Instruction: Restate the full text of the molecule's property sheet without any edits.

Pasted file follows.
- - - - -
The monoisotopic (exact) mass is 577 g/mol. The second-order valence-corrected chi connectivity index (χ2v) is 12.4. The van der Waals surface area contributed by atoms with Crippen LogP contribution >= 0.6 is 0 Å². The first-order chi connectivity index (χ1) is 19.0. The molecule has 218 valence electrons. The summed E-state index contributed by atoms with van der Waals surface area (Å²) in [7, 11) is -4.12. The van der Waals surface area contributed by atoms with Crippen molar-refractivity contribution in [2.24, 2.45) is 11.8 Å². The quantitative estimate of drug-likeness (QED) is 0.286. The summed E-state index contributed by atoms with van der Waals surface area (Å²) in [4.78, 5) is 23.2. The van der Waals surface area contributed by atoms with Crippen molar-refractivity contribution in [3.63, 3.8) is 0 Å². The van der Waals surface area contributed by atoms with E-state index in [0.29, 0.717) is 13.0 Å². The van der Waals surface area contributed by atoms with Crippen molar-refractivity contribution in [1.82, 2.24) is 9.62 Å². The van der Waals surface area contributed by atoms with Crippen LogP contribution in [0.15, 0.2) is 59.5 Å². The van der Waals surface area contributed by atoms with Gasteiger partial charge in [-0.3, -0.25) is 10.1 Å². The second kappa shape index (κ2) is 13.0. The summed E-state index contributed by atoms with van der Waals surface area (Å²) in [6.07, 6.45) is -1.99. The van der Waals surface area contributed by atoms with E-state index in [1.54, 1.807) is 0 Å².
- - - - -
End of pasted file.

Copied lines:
The monoisotopic (exact) mass is 577 g/mol. The second-order valence-corrected chi connectivity index (χ2v) is 12.4. The van der Waals surface area contributed by atoms with Crippen LogP contribution >= 0.6 is 0 Å². The first-order chi connectivity index (χ1) is 19.0. The molecule has 218 valence electrons. The summed E-state index contributed by atoms with van der Waals surface area (Å²) in [7, 11) is -4.12. The van der Waals surface area contributed by atoms with Crippen molar-refractivity contribution in [2.24, 2.45) is 11.8 Å². The quantitative estimate of drug-likeness (QED) is 0.286. The summed E-state index contributed by atoms with van der Waals surface area (Å²) in [4.78, 5) is 23.2. The van der Waals surface area contributed by atoms with Crippen molar-refractivity contribution in [3.63, 3.8) is 0 Å². The van der Waals surface area contributed by atoms with E-state index in [0.29, 0.717) is 13.0 Å². The van der Waals surface area contributed by atoms with Crippen molar-refractivity contribution in [1.82, 2.24) is 9.62 Å². The van der Waals surface area contributed by atoms with Crippen LogP contribution in [0.15, 0.2) is 59.5 Å². The van der Waals surface area contributed by atoms with Gasteiger partial charge in [-0.3, -0.25) is 10.1 Å². The second kappa shape index (κ2) is 13.0. The summed E-state index contributed by atoms with van der Waals surface area (Å²) in [6.07, 6.45) is -1.99. The van der Waals surface area contributed by atoms with E-state index in [1.54, 1.807) is 0 Å².